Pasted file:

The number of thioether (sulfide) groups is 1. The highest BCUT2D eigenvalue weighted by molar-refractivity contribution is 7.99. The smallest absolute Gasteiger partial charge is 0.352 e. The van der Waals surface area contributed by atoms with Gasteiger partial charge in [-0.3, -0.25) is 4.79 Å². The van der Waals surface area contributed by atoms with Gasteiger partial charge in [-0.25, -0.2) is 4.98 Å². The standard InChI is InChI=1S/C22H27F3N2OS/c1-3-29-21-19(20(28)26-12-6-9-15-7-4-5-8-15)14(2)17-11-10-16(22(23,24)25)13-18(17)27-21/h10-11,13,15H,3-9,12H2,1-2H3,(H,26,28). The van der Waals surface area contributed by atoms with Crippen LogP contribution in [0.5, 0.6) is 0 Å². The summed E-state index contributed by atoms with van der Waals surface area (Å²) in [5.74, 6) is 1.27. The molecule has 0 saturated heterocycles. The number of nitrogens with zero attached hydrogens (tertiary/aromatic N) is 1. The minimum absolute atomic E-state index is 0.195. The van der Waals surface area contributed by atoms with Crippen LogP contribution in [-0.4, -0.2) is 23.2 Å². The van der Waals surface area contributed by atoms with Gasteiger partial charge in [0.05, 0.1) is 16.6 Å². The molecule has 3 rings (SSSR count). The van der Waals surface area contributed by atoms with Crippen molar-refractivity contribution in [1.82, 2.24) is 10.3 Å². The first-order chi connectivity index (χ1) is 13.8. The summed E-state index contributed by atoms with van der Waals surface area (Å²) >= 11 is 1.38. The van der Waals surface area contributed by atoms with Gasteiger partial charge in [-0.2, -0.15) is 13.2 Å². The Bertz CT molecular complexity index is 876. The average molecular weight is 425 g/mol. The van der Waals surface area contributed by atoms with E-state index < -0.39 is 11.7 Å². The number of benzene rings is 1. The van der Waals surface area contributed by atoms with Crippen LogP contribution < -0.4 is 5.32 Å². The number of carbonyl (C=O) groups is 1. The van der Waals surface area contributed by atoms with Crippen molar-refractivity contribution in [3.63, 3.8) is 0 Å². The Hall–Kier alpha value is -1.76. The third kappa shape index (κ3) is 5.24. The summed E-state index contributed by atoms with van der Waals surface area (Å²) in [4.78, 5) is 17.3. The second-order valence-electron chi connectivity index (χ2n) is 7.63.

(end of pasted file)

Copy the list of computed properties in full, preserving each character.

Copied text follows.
The number of thioether (sulfide) groups is 1. The highest BCUT2D eigenvalue weighted by molar-refractivity contribution is 7.99. The smallest absolute Gasteiger partial charge is 0.352 e. The van der Waals surface area contributed by atoms with Gasteiger partial charge in [-0.3, -0.25) is 4.79 Å². The van der Waals surface area contributed by atoms with Gasteiger partial charge in [-0.25, -0.2) is 4.98 Å². The standard InChI is InChI=1S/C22H27F3N2OS/c1-3-29-21-19(20(28)26-12-6-9-15-7-4-5-8-15)14(2)17-11-10-16(22(23,24)25)13-18(17)27-21/h10-11,13,15H,3-9,12H2,1-2H3,(H,26,28). The van der Waals surface area contributed by atoms with Crippen LogP contribution in [0.5, 0.6) is 0 Å². The summed E-state index contributed by atoms with van der Waals surface area (Å²) in [5.74, 6) is 1.27. The molecule has 0 saturated heterocycles. The number of nitrogens with zero attached hydrogens (tertiary/aromatic N) is 1. The minimum absolute atomic E-state index is 0.195. The van der Waals surface area contributed by atoms with Crippen LogP contribution in [-0.4, -0.2) is 23.2 Å². The van der Waals surface area contributed by atoms with Gasteiger partial charge in [0.05, 0.1) is 16.6 Å². The molecule has 3 rings (SSSR count). The van der Waals surface area contributed by atoms with Crippen molar-refractivity contribution in [1.82, 2.24) is 10.3 Å². The first-order chi connectivity index (χ1) is 13.8. The summed E-state index contributed by atoms with van der Waals surface area (Å²) >= 11 is 1.38. The van der Waals surface area contributed by atoms with Gasteiger partial charge in [-0.2, -0.15) is 13.2 Å². The Bertz CT molecular complexity index is 876. The average molecular weight is 425 g/mol. The van der Waals surface area contributed by atoms with E-state index < -0.39 is 11.7 Å². The number of benzene rings is 1. The van der Waals surface area contributed by atoms with Crippen LogP contribution < -0.4 is 5.32 Å². The number of carbonyl (C=O) groups is 1. The van der Waals surface area contributed by atoms with Crippen molar-refractivity contribution in [3.63, 3.8) is 0 Å². The Hall–Kier alpha value is -1.76. The third kappa shape index (κ3) is 5.24. The summed E-state index contributed by atoms with van der Waals surface area (Å²) in [4.78, 5) is 17.3. The second-order valence-electron chi connectivity index (χ2n) is 7.63.